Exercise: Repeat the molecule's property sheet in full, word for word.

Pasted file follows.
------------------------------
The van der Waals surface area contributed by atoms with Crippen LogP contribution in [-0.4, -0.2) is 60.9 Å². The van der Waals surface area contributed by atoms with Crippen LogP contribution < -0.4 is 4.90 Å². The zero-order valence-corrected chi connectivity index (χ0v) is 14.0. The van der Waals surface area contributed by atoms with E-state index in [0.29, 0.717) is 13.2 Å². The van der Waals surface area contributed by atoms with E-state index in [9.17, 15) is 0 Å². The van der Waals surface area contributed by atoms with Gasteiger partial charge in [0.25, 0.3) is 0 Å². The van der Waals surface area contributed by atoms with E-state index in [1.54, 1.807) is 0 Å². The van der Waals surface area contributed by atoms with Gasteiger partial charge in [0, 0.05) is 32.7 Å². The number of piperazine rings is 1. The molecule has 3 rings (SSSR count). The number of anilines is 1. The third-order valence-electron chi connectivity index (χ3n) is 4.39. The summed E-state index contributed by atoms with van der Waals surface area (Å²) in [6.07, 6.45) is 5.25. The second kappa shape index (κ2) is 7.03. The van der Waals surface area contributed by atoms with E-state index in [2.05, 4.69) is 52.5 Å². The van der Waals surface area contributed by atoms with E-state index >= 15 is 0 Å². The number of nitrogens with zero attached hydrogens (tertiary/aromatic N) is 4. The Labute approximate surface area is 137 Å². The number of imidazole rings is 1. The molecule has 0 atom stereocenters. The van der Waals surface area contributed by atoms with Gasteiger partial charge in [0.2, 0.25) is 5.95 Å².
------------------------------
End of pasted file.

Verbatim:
The van der Waals surface area contributed by atoms with Crippen LogP contribution in [-0.4, -0.2) is 60.9 Å². The van der Waals surface area contributed by atoms with Crippen LogP contribution < -0.4 is 4.90 Å². The zero-order valence-corrected chi connectivity index (χ0v) is 14.0. The van der Waals surface area contributed by atoms with E-state index in [0.29, 0.717) is 13.2 Å². The van der Waals surface area contributed by atoms with E-state index in [9.17, 15) is 0 Å². The van der Waals surface area contributed by atoms with Gasteiger partial charge in [0.25, 0.3) is 0 Å². The van der Waals surface area contributed by atoms with E-state index in [1.54, 1.807) is 0 Å². The van der Waals surface area contributed by atoms with Gasteiger partial charge in [0, 0.05) is 32.7 Å². The number of piperazine rings is 1. The molecule has 3 rings (SSSR count). The number of anilines is 1. The third-order valence-electron chi connectivity index (χ3n) is 4.39. The summed E-state index contributed by atoms with van der Waals surface area (Å²) in [6.07, 6.45) is 5.25. The second kappa shape index (κ2) is 7.03. The van der Waals surface area contributed by atoms with E-state index in [2.05, 4.69) is 52.5 Å². The van der Waals surface area contributed by atoms with E-state index >= 15 is 0 Å². The number of nitrogens with zero attached hydrogens (tertiary/aromatic N) is 4. The Labute approximate surface area is 137 Å². The number of imidazole rings is 1. The molecule has 0 atom stereocenters. The van der Waals surface area contributed by atoms with Gasteiger partial charge in [0.2, 0.25) is 5.95 Å².